EU’s Equity instrument supports SME growth in Armenia

EU’s Equity instrument supports SME growth in Armenia

The EU has several tools at its discretion to support SMEs within the framework of the Eastern Partnership, with a relatively recent addition being the Equity instrument, part of Access to Finance (A2F).

This instrument was piloted in Armenia, where the EU as part of its EU4Business Initiative, with support from EBRD, made a commitment of US$ 10 million to EU-Armenia SME Fund – a private equity fund, managed by Amber Capital, which is mandated to pursue appropriate risk adjusted returns by investing in Armenian SMEs. This way, EU’s funds are being managed by a professional asset manager for investments in the share capital of local SMEs to fund capital expenditures and expansion projects.

The Fund held its closing in January 2021 with total commitments of over US$ 60 million and has already made several equity investments in Armenia in various sectors – ranging from the traditional agriculture and food processing to more technology-driven sectors such as renewable energy and digital assets. One such investment was made in Sis Natural CJSC – a leading local producer and exporter of natural juices and food preserves, operating under well-known brands such as “Yan” and “Sis”. Though relatively recent, the investment in Sis Natural may already be viewed as a successful case study of how SMEs can benefit from private equity.

Unlocking the topline potential

There are only two sources of funding to which all private enterprises have recourse – either debt or equity. Naturally, variations and sub-categories of these two sources exist, such as mezzanine instruments and different tranches of seniority, however, ultimately the company must either borrow money to fund its operations or rely on own equity.

In this context, while debt finance is readily available in the Armenian market, very few SMEs are able to secure financing at attractive rates. Generally, the USD-denominated bank debt available to Armenian SMEs has interest rates of between 7% - 9% and a tenor of between one and three years. For local currency denominated debt the respective rates are c. 3% higher. In addition to the relatively high interest rate, the business is required to post significant amounts of collateral – from plant and equipment to personal guarantees by business owners. Issuance of bonds on the capital markets is generally the prerogative of larger corporates, which have a well-established corporate governance structure, audited financials and a more predictable cash flow generation – pre-requisites to listing, which most SMEs do not have in place.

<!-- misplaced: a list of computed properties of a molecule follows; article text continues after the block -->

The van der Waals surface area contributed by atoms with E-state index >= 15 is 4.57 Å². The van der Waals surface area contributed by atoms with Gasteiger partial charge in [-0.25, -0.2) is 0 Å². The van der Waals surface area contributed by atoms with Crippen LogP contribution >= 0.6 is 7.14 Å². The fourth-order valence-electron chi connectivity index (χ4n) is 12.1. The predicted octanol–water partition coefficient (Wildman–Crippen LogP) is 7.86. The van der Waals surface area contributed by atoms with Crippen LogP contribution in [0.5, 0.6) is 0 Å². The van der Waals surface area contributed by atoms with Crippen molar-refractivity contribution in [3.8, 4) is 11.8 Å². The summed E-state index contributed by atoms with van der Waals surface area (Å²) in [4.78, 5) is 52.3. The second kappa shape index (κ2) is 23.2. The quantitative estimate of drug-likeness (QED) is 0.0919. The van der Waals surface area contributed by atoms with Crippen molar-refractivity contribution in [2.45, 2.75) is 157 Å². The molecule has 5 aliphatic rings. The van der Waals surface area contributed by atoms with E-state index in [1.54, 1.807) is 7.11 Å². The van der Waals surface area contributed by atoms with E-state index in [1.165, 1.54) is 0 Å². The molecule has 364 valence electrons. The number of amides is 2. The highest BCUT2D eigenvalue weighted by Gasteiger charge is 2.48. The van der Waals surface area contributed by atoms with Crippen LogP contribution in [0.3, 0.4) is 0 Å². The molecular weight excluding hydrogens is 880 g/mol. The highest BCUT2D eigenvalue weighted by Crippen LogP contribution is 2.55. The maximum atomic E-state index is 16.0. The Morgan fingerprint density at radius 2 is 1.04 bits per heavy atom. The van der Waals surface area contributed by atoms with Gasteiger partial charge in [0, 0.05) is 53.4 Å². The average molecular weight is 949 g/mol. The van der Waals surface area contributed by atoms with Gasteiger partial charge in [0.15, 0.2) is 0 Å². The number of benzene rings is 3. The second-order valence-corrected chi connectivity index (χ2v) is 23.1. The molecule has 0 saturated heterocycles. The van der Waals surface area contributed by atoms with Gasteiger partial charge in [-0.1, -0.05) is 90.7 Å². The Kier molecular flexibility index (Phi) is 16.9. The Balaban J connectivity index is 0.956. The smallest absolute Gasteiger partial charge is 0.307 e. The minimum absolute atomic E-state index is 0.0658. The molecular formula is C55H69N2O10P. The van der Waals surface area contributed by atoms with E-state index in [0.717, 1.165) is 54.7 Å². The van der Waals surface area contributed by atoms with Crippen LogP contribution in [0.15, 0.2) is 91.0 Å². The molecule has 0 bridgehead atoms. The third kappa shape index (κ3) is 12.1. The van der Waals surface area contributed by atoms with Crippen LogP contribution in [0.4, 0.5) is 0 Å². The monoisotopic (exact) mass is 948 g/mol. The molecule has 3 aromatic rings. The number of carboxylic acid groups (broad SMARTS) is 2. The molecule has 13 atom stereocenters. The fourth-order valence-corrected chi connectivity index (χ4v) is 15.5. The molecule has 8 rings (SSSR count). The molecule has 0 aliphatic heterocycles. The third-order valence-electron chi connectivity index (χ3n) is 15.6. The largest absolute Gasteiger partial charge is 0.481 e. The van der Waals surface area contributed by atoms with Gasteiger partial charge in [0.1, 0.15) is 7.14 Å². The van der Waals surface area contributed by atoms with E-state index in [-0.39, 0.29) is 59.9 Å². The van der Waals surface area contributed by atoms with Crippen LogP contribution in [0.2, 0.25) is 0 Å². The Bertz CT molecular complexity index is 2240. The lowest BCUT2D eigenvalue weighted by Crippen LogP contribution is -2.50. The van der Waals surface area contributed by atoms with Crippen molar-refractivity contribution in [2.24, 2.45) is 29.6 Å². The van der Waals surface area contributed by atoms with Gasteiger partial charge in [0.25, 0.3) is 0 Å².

Sis Natural was one of the SMEs facing this predicament – a fast-growing, family-owned business that required funding to meet customer demand, but the interest rates charged by commercial banks alongside with collateral requirements stifled the company’s expansion efforts. With the introduction of institutional private equity in Armenia through EU-Armenia SME Fund, the owners of the business quickly found a solution to the funding challenges they were facing – partner up with an investor, who can bring not only much-needed capital, but also help with the introduction and implementation of corporate governance standards, open up new networks and unlock the full potential of the business.

The investment in Sis Natural, which is widely viewed as the first institutional private equity deal in Armenia, was signed in November 2021, following several months of due diligence and negotiations. As a result of the deal, the Fund acquired a significant minority stake in Sis Natural and the entire investment amount was deployed to fund capital expenditures and working capital requirements. A new warehouse was launched, plant and equipment were enhanced, and the company was able to procure the raw materials needed to boost its sales levels. Thanks to the new capital, the company was not only able to enter new markets, but also expand the selection and volume of products offered to the existing client base, witnessing attractive growth rates within half a year from the investment already. However, while growth and expansion of the business are one of the primary results of an equity investment, there are many more benefits that come with it.

ESG standards paving the way to sustainability